Jurisdiction of the TPO was challenged by Maruti however, Delhi High Court vide interim order dated 19.9.2008 directed that proceedings pursuant to the show- cause notice may go-on but no effect to order shall be given incase the order is passed by the TPO

Actions of the TPO:

· Issued a detailed questionnaire and clarified that this is a case of transfer of economic value of ‘Maruti’ brand to ‘Suzuki’ brand through replacement of logo fixed on the cars and co-branding of both the trademarks ‘Maruti’ and ‘Suzuki’;

· In the final order passed by the TPO on 30.10.2008, TPO concluded that ‘Suzuki’ trademark which was owned by the Suzuki had piggybacked on ‘Maruti’ trademark without payment of any compensation by Suzuki to Maruti. TPO further concluded that Maruti was a super brand in India whereas Suzuki was relatively weaker brand and that the promotion of the co-brand trademark ‘Maruti-Suzuki’ had resulted in

-Use of Suzuki trademark by Maruti;

-Use of Maruti trademark by Suzuki;

-Reinforcement of ‘Suzuki’ trademark which was a weak brand in the Indian market;

-Impairment of value of ‘Maruti’ trademark due to co-branding process;

· TPO further noted that Maruti had paid royalty of INR 198.6 crores to Suzuki but no compensation was paid by Suzuki on account of its trademark having piggybacked on the trademark of Maruti. TPO apportioned 50 % of the amount of royalty paid to use of the trademark on the basis of findings of piggybacking of ‘Maruti’ trademark, use of ‘Maruti’ trademark as a co-branded trademark ‘Maruti-Suzuki’, impairment of ‘Maruti’ trademark and reinforcement of ‘Suzuki’ trademark. The ALP of the royalty paid by Maruti to Suzuki was determined at ‘Nil’ using CUP Method;

· TPO also held based on the license agreement that Maruti had developed marketing intangibles for Suzuki in India, at its own cost, and Suzuki had not compensated Maruti India for development of such marketing intangibles. Based on the three comparable companies identified by him, he concluded that non-routine advertisement expenditure, amounting to INR 107.22 crores was to be adjusted, thereby making a total adjustment of INR 206.52 crores;

Contention of Petitioner before the Hon’ble High Court:

· The TPO had dropped the idea of making adjustment of Rs. 4,420 crores on account of deemed sale of ‘Maruti’ trademark to Suzuki as was proposed in the show cause notice. TPO never acted upon the show cause notice in making the adjustments to the international transaction;

· Further TPO raised fresh queries regarding the quantum of economic transfer of the economic value embedded in the ‘Maruti’ trademark, and justification for making royalty payment to ‘Suzuki’. TPO also raised the query on reimbursement of the expenditure incurred by Maruti on brand promotion of Suzuki;

Contention of Revenue before the Hon’ble High Court:

· It is evident from the agreement that the responsibility to develop and promote the trademark ‘Maruti’, ‘Maruti-Suzuki’ and ‘Suzuki’ was on Maruti. Maruti had incurred INR 204 crores on advertisement in order to develop a market for vehicles, which included promotion of trademarks ‘Suzuki’ and ‘Maruti Suzuki’ for which no part of the expenditure incurred by Maruti was reimbursed by Suzuki;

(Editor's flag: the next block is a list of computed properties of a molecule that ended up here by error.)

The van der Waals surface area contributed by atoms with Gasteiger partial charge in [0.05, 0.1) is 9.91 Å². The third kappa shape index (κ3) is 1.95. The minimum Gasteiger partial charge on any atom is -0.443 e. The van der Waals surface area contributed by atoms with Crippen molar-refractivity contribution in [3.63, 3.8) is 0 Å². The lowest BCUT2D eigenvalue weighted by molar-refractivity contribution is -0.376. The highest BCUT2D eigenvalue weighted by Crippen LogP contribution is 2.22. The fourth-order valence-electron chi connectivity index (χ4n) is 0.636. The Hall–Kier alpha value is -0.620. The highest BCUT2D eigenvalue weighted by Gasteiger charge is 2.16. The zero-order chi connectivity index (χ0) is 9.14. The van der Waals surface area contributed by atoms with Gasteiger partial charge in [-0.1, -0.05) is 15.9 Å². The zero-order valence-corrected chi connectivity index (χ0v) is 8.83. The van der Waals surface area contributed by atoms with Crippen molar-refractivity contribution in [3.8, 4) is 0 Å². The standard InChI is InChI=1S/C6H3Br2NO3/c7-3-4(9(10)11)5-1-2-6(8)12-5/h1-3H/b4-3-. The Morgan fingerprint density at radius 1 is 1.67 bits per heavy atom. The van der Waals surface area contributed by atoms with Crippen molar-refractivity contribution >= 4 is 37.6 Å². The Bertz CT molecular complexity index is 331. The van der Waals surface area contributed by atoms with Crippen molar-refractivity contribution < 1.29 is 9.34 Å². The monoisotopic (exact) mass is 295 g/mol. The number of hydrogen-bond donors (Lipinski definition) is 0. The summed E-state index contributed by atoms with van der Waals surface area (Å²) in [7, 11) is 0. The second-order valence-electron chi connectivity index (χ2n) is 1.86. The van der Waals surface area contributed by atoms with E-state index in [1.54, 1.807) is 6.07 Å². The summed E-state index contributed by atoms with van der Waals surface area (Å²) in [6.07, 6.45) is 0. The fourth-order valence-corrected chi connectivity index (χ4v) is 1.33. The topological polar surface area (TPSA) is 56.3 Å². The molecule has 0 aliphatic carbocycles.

· The amount of INR 99.3 crores out of the royalty of INR 198.6 crores paid to Suzuki could be attributed to the use of the co-branded trademark ‘Maruti Suzuki’ and ‘Suzuki’ Since the trademark ‘Suzuki’ was used in the co-branded trademark ‘Maruti-Suzuki’, no royalty could be paid by Maruti to Suzuki for the use of co-branded trademark as ‘Maruti’ is a super brand and ‘Suzuki’ is the weaker brand and that co-branding of both the trademarks had resulted into migration of economic value embedded in ‘Maruti’ trademark to ‘Suzuki’ trademark for which no compensation was received by Maruti;

Observation and decision of the Hon’ble High Court:

· On perusal of the show cause notice, High Court observed that there was no allegation in the notice that the trademark ‘Suzuki’ had piggybacked on the trademark ‘Maruti’. There was no averment in the notice that Maruti had paid royalty amounting to INR 198.6 crores to Suzuki for the license to manufacture and use of the trademark ‘Suzuki’. Further, there is no averment in the notice that Maruti had paid some royalty for the use of co-branded trademark ‘Maruti-Suzuki’ and that there was impairment in the value of trademark or that the use of co-branded trademark resulted in reinforcement of the trademark ‘Suzuki’;

· Upon perusal of the agreement, it is clear that Maruti did not transfer its brand or logo to Suzuki. No right was given to Suzuki to use either the brand or logo of Maruti. It is only Maruti which was given the right to use the brand name or logo on its products. Suzuki even if it wants to, it cannot use the joint trademark ‘Maruti-Suzuki’ on its product, containers packaging, wrapping, etc. Further, the trademark ‘Maruti-Suzuki’ has not been registered with the Registrar of Trademark.